Wednesday, February 6, 2013

How to Avoid Work-from-Home Scams


Working part-time from the home offers an excellent way to earn some extra cash, and thanks to the Internet, there’s been a boom in legitimate telecommuting and virtual jobs. Unfortunately, that boom has come at a cost; scammers were quick to take advantage of people looking for part-time work.
How bad is it? The Federal Trade Commission estimates only 1 in 55 work-from-home opportunities are legitimate. The rest are trying to con you out of your money, trick you into breaking the law, or both. Once again, scammers indicate the need for some type of virtual rat control.

Signs of a Scam
While individual work-at-home scams take many forms, they tend to have some things in common. Many online swindles are operated from third-world countries where English is not the spoken language. As a result, many “job opportunities” contain multiple spelling mistakes, grammatical errors and oddly-worded phrases.
The promise of unrealistic amounts of money for little work is common. It’s not unusual for a con to offer thousands of dollars for a mindless activity such as envelope stuffing.
Many scams also require a “registration fee” to sign up for opportunities. Be very suspicious of any job offer asking you to spend cash before you can start earning money. Chances are the crook will disappear with your fee . . . and your credit card number.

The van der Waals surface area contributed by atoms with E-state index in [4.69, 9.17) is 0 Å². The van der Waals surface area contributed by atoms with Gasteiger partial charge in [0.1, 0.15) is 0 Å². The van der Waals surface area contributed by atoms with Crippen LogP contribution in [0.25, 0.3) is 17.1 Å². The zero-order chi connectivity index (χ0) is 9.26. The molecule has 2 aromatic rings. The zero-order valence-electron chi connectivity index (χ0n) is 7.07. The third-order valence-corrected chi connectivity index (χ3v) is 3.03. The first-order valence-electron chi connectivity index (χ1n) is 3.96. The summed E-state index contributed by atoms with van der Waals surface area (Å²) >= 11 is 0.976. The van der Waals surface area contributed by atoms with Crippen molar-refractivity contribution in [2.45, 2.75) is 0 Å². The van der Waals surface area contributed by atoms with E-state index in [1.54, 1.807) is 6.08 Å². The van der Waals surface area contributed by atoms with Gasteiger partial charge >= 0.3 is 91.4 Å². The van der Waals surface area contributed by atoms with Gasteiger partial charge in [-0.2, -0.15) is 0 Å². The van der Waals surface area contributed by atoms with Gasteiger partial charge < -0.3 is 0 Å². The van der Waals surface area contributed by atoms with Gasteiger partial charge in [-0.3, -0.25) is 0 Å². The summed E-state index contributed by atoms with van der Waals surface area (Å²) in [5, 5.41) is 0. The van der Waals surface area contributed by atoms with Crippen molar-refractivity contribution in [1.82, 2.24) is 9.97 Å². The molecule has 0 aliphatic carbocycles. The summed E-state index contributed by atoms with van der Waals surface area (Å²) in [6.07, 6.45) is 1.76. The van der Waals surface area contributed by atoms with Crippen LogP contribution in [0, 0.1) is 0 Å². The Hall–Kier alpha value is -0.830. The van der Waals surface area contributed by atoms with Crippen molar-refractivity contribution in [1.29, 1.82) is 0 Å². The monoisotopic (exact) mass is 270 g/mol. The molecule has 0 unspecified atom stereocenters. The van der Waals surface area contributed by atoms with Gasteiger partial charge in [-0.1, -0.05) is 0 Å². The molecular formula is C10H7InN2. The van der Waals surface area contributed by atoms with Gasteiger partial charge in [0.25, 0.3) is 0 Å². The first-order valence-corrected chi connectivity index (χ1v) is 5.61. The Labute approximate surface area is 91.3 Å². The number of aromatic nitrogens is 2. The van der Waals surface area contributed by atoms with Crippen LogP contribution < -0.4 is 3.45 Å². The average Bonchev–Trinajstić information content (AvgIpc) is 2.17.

Medical Billing Scams
A medical billing scam claims doctors need help processing thousands of insurance claims. For a registration fee (told you so) you supposedly get access to these jobs. What you actually get are some useless training materials and a list of local doctors, none of whom want billing services.

Mystery Shopping
A professional-sounding company offers mystery shopper positions, where you secretly rate the quality of service and prices in major retail stores. Of course, there’s the small matter of a registration fee to access the assignment database, which offers no real opportunities.

Criminal Acts and Online Scams
You’re out of pocket if you fall for scams similar to those described above, but things could be worse. Some scams trick employees into breaking the law. For instance, some scammers claim Western retailers won’t ship to certain countries. To get around this problem they ask you to take receipt of packages they buy from online stores, and then resend the packages to their clients. You get paid per package.
Sounds reasonable, except the goods are purchased with stolen credit cards. By sending stolen goods through the mail, you’re guilty of mail fraud. Your employer, meanwhile, disappears when the authorities show up on your doorstep.

Real Work-at-Home Opportunities
You can find real work opportunities online, but you have to examine each offer very carefully. Run Internet searches on the company and check their Better Business Bureau ratings. Most importantly, remember if an opportunity looks too good to be true, it probably is.

Carly is a freelance writer who loves animals, spending time outdoors, and traveling. She loves how blogging allows her to share her writing with a large audience on the internet.

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